Caught and Coloured: Zoology Illustrations from Colonial Victoria

Case Moth

McCoy on the curious Case Moth, Prodromus

The extraordinary insects figured on this plate are amongst the most curious and striking of the "common objects" in Australia, meeting the eye everywhere, from the abundance of the conspicuous protecting sacks or cases which the larvae construct and carry about with them, hanging to the trees in all directions, fixed by the uppermost anterior end and swinging loose otherwise.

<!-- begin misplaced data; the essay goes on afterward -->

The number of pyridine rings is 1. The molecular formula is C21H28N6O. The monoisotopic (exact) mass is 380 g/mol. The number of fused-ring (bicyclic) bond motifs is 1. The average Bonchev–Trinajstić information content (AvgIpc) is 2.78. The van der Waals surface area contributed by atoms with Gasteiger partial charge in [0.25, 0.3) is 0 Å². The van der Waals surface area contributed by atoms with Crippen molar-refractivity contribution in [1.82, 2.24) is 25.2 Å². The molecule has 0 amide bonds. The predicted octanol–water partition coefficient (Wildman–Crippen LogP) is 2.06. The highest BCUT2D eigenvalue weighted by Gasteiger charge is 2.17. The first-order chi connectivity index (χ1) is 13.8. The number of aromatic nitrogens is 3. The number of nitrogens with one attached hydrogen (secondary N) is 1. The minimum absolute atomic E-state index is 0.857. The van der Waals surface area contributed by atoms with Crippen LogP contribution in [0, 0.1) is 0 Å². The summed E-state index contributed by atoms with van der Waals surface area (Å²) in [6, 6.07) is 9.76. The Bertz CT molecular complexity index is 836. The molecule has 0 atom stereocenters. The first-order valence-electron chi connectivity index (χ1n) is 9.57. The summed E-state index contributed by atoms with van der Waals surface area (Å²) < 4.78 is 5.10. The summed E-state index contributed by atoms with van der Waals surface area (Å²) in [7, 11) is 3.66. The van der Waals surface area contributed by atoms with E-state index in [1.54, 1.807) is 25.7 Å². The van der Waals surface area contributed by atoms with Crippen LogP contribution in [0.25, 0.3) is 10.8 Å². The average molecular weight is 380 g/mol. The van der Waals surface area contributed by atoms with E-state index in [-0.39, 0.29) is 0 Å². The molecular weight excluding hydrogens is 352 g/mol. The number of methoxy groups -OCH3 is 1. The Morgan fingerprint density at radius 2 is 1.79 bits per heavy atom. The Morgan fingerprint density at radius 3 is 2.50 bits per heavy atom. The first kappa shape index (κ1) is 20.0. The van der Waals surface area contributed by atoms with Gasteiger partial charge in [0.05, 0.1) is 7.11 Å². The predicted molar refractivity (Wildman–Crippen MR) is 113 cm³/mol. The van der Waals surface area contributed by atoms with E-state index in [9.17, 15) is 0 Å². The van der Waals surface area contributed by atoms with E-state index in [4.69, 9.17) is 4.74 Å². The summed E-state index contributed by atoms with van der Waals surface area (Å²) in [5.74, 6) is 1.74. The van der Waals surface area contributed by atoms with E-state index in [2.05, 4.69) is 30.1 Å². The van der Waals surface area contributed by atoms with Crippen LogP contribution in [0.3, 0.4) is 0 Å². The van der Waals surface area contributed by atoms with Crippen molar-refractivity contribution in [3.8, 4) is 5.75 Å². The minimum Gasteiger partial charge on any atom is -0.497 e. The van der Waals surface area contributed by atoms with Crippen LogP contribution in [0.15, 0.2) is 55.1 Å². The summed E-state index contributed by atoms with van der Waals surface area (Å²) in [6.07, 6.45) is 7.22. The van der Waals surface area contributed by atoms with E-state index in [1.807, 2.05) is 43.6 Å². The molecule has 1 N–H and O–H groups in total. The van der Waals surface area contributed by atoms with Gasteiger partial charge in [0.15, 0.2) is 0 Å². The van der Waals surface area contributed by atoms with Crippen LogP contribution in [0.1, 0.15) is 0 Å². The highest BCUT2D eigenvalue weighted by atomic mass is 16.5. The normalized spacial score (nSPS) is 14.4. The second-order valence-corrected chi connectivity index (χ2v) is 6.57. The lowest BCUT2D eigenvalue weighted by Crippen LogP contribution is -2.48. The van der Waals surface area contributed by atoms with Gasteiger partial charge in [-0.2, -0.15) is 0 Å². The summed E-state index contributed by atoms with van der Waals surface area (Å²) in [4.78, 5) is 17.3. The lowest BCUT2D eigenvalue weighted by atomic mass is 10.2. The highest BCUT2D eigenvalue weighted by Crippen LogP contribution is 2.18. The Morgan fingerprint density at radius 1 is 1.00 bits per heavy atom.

A young friend, walking with me in Richmond Park the first evening I arrived in the colony, collected a number of these cases from the trees and as they were too strong and tough to be opened, and were perfectly closed, it was taken for granted they were cocoons containing pupae only, when put in his pocket; and no more was thought of the matter until they created a commotion in the drawing-room soon after by crawling actively out over the head and dress of my inquisitive friend; none of the older residents in the room having ever seen the living larvae, or suspected their existence in the well-known cases-so vigilant and timid are the caterpillars in retreating at the approach of danger.

- Frederick McCoy

Case Moth
Case Moth, Metura elongatus, by Arthur Bartholomew.